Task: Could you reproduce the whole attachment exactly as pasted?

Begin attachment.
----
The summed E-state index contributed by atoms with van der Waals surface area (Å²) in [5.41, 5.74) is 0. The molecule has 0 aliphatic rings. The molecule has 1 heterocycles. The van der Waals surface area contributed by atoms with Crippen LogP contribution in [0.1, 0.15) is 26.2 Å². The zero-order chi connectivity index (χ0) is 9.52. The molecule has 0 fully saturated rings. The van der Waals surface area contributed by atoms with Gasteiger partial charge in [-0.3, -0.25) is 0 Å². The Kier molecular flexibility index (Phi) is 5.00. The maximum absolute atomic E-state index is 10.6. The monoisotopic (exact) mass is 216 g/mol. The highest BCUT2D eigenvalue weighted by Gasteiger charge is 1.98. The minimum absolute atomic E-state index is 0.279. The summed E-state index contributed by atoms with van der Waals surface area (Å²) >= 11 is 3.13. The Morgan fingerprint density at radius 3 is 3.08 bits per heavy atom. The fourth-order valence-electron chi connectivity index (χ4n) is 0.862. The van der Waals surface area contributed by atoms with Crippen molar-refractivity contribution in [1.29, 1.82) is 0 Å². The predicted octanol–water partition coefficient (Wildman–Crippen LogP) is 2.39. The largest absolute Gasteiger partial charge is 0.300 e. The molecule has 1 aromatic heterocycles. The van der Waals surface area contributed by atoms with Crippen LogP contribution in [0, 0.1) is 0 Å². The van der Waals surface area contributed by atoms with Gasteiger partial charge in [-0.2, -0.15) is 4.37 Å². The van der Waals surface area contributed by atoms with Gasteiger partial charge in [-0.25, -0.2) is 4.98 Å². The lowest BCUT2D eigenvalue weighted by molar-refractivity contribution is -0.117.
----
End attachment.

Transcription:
The summed E-state index contributed by atoms with van der Waals surface area (Å²) in [5.41, 5.74) is 0. The molecule has 0 aliphatic rings. The molecule has 1 heterocycles. The van der Waals surface area contributed by atoms with Crippen LogP contribution in [0.1, 0.15) is 26.2 Å². The zero-order chi connectivity index (χ0) is 9.52. The molecule has 0 fully saturated rings. The van der Waals surface area contributed by atoms with Gasteiger partial charge in [-0.3, -0.25) is 0 Å². The Kier molecular flexibility index (Phi) is 5.00. The maximum absolute atomic E-state index is 10.6. The monoisotopic (exact) mass is 216 g/mol. The highest BCUT2D eigenvalue weighted by Gasteiger charge is 1.98. The minimum absolute atomic E-state index is 0.279. The summed E-state index contributed by atoms with van der Waals surface area (Å²) >= 11 is 3.13. The Morgan fingerprint density at radius 3 is 3.08 bits per heavy atom. The fourth-order valence-electron chi connectivity index (χ4n) is 0.862. The van der Waals surface area contributed by atoms with Crippen molar-refractivity contribution in [1.29, 1.82) is 0 Å². The predicted octanol–water partition coefficient (Wildman–Crippen LogP) is 2.39. The largest absolute Gasteiger partial charge is 0.300 e. The molecule has 1 aromatic heterocycles. The van der Waals surface area contributed by atoms with Crippen LogP contribution in [0, 0.1) is 0 Å². The van der Waals surface area contributed by atoms with Gasteiger partial charge in [-0.2, -0.15) is 4.37 Å². The van der Waals surface area contributed by atoms with Gasteiger partial charge in [-0.25, -0.2) is 4.98 Å². The lowest BCUT2D eigenvalue weighted by molar-refractivity contribution is -0.117.